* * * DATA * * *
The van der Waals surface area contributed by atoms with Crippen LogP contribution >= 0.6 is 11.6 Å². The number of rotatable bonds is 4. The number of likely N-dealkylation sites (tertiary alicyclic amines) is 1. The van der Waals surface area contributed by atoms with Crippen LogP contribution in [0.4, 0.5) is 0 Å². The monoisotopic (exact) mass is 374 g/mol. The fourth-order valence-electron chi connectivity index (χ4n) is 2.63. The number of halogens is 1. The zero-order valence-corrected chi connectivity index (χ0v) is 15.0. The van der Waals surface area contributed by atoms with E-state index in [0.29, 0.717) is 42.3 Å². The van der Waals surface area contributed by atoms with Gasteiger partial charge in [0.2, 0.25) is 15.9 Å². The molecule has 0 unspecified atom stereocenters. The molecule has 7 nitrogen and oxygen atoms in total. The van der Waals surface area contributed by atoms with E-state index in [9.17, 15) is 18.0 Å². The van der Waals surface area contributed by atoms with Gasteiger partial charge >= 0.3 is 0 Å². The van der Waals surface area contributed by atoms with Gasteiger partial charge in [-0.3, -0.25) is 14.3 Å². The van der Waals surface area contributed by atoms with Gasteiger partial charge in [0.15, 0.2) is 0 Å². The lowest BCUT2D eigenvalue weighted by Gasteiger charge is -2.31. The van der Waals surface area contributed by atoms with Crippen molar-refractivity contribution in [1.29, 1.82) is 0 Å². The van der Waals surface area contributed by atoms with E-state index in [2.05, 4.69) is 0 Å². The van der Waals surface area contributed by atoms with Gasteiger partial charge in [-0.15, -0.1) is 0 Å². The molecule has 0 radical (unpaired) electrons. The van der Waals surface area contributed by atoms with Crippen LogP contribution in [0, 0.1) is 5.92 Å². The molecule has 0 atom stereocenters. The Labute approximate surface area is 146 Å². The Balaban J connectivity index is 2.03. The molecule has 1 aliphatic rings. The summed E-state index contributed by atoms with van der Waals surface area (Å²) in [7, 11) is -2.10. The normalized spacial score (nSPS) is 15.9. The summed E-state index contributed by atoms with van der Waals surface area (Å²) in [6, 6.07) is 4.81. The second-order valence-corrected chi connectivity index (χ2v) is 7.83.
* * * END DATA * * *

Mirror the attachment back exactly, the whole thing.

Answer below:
The van der Waals surface area contributed by atoms with Crippen LogP contribution >= 0.6 is 11.6 Å². The number of rotatable bonds is 4. The number of likely N-dealkylation sites (tertiary alicyclic amines) is 1. The van der Waals surface area contributed by atoms with Crippen LogP contribution in [0.4, 0.5) is 0 Å². The monoisotopic (exact) mass is 374 g/mol. The fourth-order valence-electron chi connectivity index (χ4n) is 2.63. The number of halogens is 1. The zero-order valence-corrected chi connectivity index (χ0v) is 15.0. The van der Waals surface area contributed by atoms with E-state index in [0.29, 0.717) is 42.3 Å². The van der Waals surface area contributed by atoms with Gasteiger partial charge in [0.2, 0.25) is 15.9 Å². The molecule has 0 unspecified atom stereocenters. The molecule has 7 nitrogen and oxygen atoms in total. The van der Waals surface area contributed by atoms with E-state index in [9.17, 15) is 18.0 Å². The van der Waals surface area contributed by atoms with Gasteiger partial charge >= 0.3 is 0 Å². The van der Waals surface area contributed by atoms with Gasteiger partial charge in [-0.3, -0.25) is 14.3 Å². The van der Waals surface area contributed by atoms with Gasteiger partial charge in [0.15, 0.2) is 0 Å². The lowest BCUT2D eigenvalue weighted by Gasteiger charge is -2.31. The van der Waals surface area contributed by atoms with Crippen molar-refractivity contribution in [1.29, 1.82) is 0 Å². The van der Waals surface area contributed by atoms with E-state index in [2.05, 4.69) is 0 Å². The van der Waals surface area contributed by atoms with Gasteiger partial charge in [-0.15, -0.1) is 0 Å². The molecule has 0 radical (unpaired) electrons. The van der Waals surface area contributed by atoms with Crippen LogP contribution in [0, 0.1) is 5.92 Å². The molecule has 0 atom stereocenters. The Labute approximate surface area is 146 Å². The Balaban J connectivity index is 2.03. The molecule has 1 aliphatic rings. The summed E-state index contributed by atoms with van der Waals surface area (Å²) in [7, 11) is -2.10. The normalized spacial score (nSPS) is 15.9. The summed E-state index contributed by atoms with van der Waals surface area (Å²) in [6, 6.07) is 4.81. The second-order valence-corrected chi connectivity index (χ2v) is 7.83.